Getting The Most Value Out Of An Answer

Say someone asks you a question. They walk up to your desk, send you an email, ping you on Slack, whatever. The answer needs to be beefy. You could answer with your mouth, respond to their email, or DM them back. That’s totally fine and probably the most socially acceptable way to answer. But also probably the lowest overall value.

Mike Crittenden has a scale of value:

  1. Answering one person’s question in a direct message (so only the person asking the question benefits)
  2. Answering one person’s question in a public channel (so anyone else following the channel that day can benefit)
  3. Answering one person’s question by documenting the answer and sharing the link with them (so anyone searching the docs in the future can benefit)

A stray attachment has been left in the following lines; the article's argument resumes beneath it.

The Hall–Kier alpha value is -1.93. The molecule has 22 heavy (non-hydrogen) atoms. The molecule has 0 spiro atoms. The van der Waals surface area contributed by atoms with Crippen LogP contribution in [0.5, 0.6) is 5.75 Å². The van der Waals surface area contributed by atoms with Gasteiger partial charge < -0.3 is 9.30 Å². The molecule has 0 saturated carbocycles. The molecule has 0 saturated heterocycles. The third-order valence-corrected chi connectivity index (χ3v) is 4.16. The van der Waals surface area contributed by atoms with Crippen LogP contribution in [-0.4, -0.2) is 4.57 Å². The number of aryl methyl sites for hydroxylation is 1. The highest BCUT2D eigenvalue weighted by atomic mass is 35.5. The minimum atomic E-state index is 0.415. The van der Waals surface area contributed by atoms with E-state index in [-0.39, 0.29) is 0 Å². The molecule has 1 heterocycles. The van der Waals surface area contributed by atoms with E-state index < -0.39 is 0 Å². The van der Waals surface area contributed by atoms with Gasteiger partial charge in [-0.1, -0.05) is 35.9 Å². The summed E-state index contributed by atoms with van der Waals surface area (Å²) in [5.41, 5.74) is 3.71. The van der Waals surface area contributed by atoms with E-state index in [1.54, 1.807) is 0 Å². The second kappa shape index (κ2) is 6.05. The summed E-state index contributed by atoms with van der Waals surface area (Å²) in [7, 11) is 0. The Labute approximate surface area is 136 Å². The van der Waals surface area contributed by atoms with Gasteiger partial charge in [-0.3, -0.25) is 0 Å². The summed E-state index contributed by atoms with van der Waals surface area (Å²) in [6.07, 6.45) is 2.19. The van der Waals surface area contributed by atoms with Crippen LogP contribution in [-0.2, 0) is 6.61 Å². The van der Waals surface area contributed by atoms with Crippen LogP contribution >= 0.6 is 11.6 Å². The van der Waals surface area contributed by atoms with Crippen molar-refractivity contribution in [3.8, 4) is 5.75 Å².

4. Take action (fix a bug, add automation, etc.) to make the question obsolete so nobody ever asks it again

#4 is great in terms of documentation and customer support. That’s really the ticket to incrementally making excellent docs. But it’s only relevant sometimes. If someone asks you “what’s the average air speed velocity of a laden swallow?”, you can’t, like, fix swallows, no matter what kind.

#2 is fantastic in contexts like Slack. More public channels and less DMs is good company culture.

#3 is my favorite. If you’re going to do some thinking and writing, give that thinking and writing a URL. That’s why companies put up public forums, if they can afford to staff them (see Netlify). You’re essentially building a huge SEO and on-site search hive of answers. It’s not without some dangerous pitfalls (customers finding old information), but the positives likely outweigh the negatives.


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